A separate SARS-CoV-2 spike protein can cause lung damage

Using newly developed mouse models of acute lung damage, the researchers found that exposure to SARS-CoV-2 spike protein alone was enough to induce symptoms similar to COVID-19, including severe inflammation of the lungs. SARS-CoV-2 is the virus that causes COVID-19, which is covered with tiny spike proteins. These proteins bind to receptors on our cells, initiating a process in which the virus releases its genetic material into healthy cells.

Using newly developed mouse models, the researchers found that exposure to SARS-CoV-2 spike protein alone was enough to induce symptoms similar to COVID-19, including severe inflammation of the lungs. The lung tissue of healthy mice is pictured on the left and the lung tissue of mice exposed to spike proteins on the right.

Source: Pavel Soropov, Old Dominion University

“Our results suggest that even without a complete virus, SARS-CoV2 spike protein can cause lung damage,” said Dr. Pavel Solopov, an assistant professor of research at Frank Reidy Center for Bioelectronics at Old Dominion University. “This previously unknown mechanism can cause symptoms before a large number of virus replication occurs.”

Soropov presented the new study April 27-30 at the 2021 meeting of the Virtual Experimental Biology (EB) annual meeting of the American Society of Pharmacology and Experimental Therapy.

Studying SARS-CoV-2 can be challenging because experiments involving complete viruses require a Biosafety Level 3 laboratory. To overcome this obstacle, the researchers created a new model of acute lung damage that uses genetically modified mice to express SARS-CoV-2 human receptors in their lungs.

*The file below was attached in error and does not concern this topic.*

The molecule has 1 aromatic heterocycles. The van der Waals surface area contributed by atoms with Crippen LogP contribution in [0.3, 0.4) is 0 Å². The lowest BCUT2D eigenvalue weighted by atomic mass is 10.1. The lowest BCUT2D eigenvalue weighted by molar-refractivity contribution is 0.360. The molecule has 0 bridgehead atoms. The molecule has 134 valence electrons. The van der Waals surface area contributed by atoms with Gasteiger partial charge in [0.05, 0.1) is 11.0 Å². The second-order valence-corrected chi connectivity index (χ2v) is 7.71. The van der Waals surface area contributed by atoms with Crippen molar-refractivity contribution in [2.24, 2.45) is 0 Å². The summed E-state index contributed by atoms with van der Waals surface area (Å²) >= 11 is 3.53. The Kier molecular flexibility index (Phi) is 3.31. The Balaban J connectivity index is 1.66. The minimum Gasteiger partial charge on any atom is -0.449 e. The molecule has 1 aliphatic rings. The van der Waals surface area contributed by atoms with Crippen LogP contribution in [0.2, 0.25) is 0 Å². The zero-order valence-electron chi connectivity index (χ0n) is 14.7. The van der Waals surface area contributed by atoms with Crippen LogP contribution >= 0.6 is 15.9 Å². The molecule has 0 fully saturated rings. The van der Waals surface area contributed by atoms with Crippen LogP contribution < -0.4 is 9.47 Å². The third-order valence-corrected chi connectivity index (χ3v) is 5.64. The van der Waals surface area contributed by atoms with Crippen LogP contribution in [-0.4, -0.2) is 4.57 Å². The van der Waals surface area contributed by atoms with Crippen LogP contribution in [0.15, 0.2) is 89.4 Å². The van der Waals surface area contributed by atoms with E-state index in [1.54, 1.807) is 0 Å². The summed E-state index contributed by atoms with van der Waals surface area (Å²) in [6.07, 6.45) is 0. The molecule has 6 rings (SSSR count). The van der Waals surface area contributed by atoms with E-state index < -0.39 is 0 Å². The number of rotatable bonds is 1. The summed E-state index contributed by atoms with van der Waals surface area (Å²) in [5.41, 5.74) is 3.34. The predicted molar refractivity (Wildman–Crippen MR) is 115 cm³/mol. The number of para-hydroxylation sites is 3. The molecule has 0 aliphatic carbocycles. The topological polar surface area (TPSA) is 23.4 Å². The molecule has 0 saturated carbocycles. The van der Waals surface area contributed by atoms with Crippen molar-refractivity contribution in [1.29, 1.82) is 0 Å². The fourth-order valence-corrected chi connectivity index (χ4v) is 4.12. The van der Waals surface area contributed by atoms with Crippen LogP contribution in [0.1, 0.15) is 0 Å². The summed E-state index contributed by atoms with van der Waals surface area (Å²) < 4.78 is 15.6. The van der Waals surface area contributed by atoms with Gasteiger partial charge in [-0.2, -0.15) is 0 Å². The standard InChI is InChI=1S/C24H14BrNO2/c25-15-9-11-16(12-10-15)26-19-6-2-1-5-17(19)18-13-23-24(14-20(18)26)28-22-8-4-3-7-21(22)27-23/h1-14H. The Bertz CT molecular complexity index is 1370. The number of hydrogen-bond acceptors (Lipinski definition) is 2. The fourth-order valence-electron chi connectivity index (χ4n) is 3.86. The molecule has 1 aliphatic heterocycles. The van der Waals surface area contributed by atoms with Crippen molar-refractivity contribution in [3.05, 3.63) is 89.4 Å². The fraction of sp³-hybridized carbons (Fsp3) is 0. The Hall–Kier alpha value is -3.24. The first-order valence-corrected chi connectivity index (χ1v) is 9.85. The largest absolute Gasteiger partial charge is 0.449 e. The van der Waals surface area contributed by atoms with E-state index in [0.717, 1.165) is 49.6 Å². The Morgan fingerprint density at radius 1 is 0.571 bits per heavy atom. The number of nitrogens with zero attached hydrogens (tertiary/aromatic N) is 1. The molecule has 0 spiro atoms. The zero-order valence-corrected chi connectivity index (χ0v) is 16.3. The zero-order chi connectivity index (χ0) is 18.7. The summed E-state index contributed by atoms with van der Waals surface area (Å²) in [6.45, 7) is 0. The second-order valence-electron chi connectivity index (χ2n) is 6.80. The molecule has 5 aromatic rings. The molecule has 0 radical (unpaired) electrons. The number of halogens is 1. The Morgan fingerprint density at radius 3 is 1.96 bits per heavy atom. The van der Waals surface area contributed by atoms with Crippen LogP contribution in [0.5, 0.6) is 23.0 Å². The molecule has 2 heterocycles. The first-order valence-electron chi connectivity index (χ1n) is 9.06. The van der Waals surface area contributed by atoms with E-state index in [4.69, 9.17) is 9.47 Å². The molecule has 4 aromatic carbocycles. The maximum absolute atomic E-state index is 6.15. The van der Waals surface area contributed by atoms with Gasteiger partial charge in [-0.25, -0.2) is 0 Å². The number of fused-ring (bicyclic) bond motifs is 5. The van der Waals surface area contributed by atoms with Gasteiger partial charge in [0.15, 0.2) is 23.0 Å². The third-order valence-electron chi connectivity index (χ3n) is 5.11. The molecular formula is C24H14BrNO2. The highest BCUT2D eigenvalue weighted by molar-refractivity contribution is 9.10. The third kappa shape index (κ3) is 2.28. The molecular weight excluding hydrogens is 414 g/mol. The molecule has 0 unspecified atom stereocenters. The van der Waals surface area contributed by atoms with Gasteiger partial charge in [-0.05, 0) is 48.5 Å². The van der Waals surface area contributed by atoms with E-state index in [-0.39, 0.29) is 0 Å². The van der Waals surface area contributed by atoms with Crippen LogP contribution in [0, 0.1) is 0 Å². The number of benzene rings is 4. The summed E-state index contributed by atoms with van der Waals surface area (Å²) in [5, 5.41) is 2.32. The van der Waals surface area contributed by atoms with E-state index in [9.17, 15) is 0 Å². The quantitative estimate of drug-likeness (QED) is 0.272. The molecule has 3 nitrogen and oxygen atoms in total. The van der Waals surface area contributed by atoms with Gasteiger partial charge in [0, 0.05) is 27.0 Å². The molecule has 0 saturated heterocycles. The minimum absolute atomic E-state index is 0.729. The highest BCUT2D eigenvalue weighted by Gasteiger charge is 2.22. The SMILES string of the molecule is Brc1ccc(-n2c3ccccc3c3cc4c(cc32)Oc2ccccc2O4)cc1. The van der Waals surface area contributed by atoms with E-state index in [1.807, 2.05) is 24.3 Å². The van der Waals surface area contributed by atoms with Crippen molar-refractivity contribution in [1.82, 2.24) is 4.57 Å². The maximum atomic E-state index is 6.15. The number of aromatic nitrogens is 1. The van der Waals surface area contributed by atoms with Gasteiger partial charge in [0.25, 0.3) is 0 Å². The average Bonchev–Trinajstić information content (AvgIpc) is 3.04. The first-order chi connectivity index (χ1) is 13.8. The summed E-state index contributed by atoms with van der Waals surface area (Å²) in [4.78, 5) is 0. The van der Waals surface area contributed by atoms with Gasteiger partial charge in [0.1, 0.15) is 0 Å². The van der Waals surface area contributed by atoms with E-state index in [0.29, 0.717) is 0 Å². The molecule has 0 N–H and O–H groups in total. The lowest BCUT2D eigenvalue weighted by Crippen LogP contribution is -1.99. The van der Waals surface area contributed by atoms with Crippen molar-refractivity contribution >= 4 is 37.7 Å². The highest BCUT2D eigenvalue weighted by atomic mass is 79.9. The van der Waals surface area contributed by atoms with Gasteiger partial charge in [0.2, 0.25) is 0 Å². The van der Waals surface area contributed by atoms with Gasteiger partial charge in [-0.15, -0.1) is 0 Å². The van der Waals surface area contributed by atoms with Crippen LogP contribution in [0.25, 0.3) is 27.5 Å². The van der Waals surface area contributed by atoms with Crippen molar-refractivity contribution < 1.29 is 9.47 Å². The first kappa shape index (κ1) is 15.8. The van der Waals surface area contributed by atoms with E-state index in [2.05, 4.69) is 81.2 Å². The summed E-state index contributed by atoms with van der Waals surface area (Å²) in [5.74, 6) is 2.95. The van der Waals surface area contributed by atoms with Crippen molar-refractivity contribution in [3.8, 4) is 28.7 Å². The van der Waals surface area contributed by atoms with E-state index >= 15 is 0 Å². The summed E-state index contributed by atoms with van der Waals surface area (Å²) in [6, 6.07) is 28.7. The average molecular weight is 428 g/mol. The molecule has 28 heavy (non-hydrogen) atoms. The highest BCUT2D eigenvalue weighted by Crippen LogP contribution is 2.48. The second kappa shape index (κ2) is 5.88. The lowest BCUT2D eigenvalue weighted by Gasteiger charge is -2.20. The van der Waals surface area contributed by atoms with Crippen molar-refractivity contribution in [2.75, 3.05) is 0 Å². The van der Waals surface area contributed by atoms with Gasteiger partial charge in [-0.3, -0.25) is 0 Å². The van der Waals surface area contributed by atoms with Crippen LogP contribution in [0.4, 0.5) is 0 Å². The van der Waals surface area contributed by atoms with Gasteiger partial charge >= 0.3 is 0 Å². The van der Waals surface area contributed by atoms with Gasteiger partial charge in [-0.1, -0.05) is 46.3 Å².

“Our mouse model greatly reduces the risk of doing this type of research by allowing COVID-19 lung damage to be studied without the use of complete live viruses,” Soropov said. “This will increase and enrich the ability to conduct COVID-19 research. Our model may also be useful for studying other coronaviruses. ”

The researchers injected genetically modified mice with a spiked protein and analyzed their responses after 72 hours. The other group of mice received only physiological saline as a control.

The researchers found that genetically modified mice injected with spike protein exhibited COVID-19-like symptoms, including severe inflammation, white blood cells pouring into the lungs, and evidence of cytokine storms, an immune response in which the body begins to attack its cells and tissues, not just against the virus. Mice that received only physiological saline remained normal.

“These findings suggest that genetically modified mice, along with only one spike protein, could be used to study SARS-CoV-2 lung damage,” Soropov said. “We can use this tool to better understand how to spike proteins cause lung symptoms, even in the absence of a complete virus, so that we can use this to develop new targets and drugs to treat COVID-19.”

The researchers plan to continue this research route, using new mouse models to study the effectiveness of several drugs in reducing acute lung damage and the severity of COVID-19.

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